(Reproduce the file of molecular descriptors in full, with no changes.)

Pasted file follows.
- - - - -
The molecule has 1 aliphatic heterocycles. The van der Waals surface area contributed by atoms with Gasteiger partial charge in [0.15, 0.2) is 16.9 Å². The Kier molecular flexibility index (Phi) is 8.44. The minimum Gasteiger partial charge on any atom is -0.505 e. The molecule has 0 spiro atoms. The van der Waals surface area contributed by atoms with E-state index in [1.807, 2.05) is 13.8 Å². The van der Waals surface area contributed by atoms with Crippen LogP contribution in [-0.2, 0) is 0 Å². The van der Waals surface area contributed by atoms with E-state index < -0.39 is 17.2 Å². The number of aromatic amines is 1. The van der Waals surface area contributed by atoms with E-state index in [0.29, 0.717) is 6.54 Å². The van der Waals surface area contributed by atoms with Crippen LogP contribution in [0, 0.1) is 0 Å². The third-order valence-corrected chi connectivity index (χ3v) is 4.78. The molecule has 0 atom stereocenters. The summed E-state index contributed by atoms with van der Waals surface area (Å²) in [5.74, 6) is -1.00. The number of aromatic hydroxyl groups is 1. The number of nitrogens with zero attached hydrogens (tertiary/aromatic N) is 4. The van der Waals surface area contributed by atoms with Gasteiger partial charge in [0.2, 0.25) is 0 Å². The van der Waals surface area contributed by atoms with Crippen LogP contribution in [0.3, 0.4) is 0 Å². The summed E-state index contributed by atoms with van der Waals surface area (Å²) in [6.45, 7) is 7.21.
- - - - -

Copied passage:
The molecule has 1 aliphatic heterocycles. The van der Waals surface area contributed by atoms with Gasteiger partial charge in [0.15, 0.2) is 16.9 Å². The Kier molecular flexibility index (Phi) is 8.44. The minimum Gasteiger partial charge on any atom is -0.505 e. The molecule has 0 spiro atoms. The van der Waals surface area contributed by atoms with E-state index in [1.807, 2.05) is 13.8 Å². The van der Waals surface area contributed by atoms with Crippen LogP contribution in [-0.2, 0) is 0 Å². The van der Waals surface area contributed by atoms with E-state index < -0.39 is 17.2 Å². The number of aromatic amines is 1. The van der Waals surface area contributed by atoms with E-state index in [0.29, 0.717) is 6.54 Å². The van der Waals surface area contributed by atoms with Crippen LogP contribution in [0, 0.1) is 0 Å². The third-order valence-corrected chi connectivity index (χ3v) is 4.78. The molecule has 0 atom stereocenters. The summed E-state index contributed by atoms with van der Waals surface area (Å²) in [5.74, 6) is -1.00. The number of aromatic hydroxyl groups is 1. The number of nitrogens with zero attached hydrogens (tertiary/aromatic N) is 4. The van der Waals surface area contributed by atoms with Gasteiger partial charge in [0.2, 0.25) is 0 Å². The van der Waals surface area contributed by atoms with Crippen LogP contribution in [0.3, 0.4) is 0 Å². The summed E-state index contributed by atoms with van der Waals surface area (Å²) in [6.45, 7) is 7.21.